On this page, you will find out how many watts a refrigerator draws.
When you think about the greatest inventions of all time you probably jump to electricity, the internet, or sliced bread… But what about the refrigerator? It quietly does its job in the kitchen keeping your food and drink fresh. Most don’t even have switches or a power button. Just a door to open when you’re hungry. So it’s easy to forget that a fridge uses a lot of electricity and power draw peaks when internal temperatures rise too high.
Below we will discuss and test refrigerator wattage, explain how to work it out for yourself, and calculate the total electricity required.
In This Article
How Many Watts is a Refrigerator?
The average refrigerator uses between 60 – 250 watts.
The exact number depends on the size and model of your refrigerator. For example, a small fridge of under 5 cubic feet uses around 100 watts. While a large one of over 10 cubic feet can use 300 watt or more.
Plus you should understand how a fridge works. It will not always be drawing this running wattage. It will only draw this high wattage when cycled on and cooling. The majority of the time the internal temperature is maintained by the in-built insulation and the appliance remains idle. It’s only when the internal temperature becomes too warm that a fridge increases its power to start cooling.
How to Find Out Your Fridge Wattage
There’s 3 ways you can work out the wattage of a refrigerator.
- Check Product Specification
The quickest way is to look at the refrigerator’s specification. The watts (W) is usually written on a sticker on the base of the appliance. If not, you can check the user manual or the manufacturer’s website for technical details.
- Use a Wattmeter
A wattmeter is brilliant for getting a live wattage reading and tracking total energy usage of any appliance. You can simply plug it into your refrigerator to get instant information.
I used one to test my refrigerator which gave a live reading of 63W when cooling. This is for a very efficient and small modern fridge!
- Wattage Formula or Calculator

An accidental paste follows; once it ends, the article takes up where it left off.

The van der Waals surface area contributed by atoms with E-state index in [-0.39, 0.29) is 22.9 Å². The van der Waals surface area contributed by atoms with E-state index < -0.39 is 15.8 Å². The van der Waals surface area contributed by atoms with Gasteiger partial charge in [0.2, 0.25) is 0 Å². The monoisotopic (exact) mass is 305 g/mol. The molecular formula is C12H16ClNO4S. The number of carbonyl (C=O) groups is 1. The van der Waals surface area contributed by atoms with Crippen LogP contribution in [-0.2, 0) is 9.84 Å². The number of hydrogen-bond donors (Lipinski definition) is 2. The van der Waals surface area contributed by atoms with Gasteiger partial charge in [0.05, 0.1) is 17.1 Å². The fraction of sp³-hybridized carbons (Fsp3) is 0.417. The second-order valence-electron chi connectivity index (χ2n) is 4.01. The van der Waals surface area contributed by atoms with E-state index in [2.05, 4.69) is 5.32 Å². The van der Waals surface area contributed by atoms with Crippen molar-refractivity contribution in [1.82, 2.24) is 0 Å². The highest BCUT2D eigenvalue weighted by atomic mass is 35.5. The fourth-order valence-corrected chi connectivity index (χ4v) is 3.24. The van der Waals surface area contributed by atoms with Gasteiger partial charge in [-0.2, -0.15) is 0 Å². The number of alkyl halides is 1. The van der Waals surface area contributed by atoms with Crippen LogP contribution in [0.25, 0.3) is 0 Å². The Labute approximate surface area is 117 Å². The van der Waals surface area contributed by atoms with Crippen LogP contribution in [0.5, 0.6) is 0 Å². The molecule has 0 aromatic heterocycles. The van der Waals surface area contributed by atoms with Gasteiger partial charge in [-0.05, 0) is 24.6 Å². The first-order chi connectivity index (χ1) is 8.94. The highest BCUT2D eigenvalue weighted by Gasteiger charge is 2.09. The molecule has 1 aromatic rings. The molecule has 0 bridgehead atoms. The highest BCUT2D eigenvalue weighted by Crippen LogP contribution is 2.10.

If you know the amperage and voltage of your refrigerator you can use this to find the running watts. Simply use the formula Amps x Volts = Watts. Or you can head over to the ‘Watt Calculator’ to work this out.
Refrigerator Wattage Example Test
Let’s take a look at a specific example of how many watts a refrigerator draws. Below is a video showing the variation in the running watts and energy usage of a residential fridge.
The power ratings vary between different refrigerators. On this large unit above we saw power consumption spike at over 200W. While a test on my compact home appliance was a spike of 63W. And a Smeg retro fridge is rated at 90W.
You can see the variation is wild so should take the time to check your own appliance.
How Much Electricity Does a Refrigerator Use?
It can be tricky to work out the total electricity use of a fridge. This is because you can’t just use a simple wattage reading as the power levels can vary from minute to minute.
To find out your personal electricity usage from a refrigerator you should attach a wattmeter over a long period of time, such as a week or month. The meter will then record the total energy used in kWh. You can then use this number to calculate daily, weekly, monthly, and annual usage. Plus you can calculate the cost from your utility bill which shows how much you pay per kWh. The average in the USA is about $0.15 per kWh.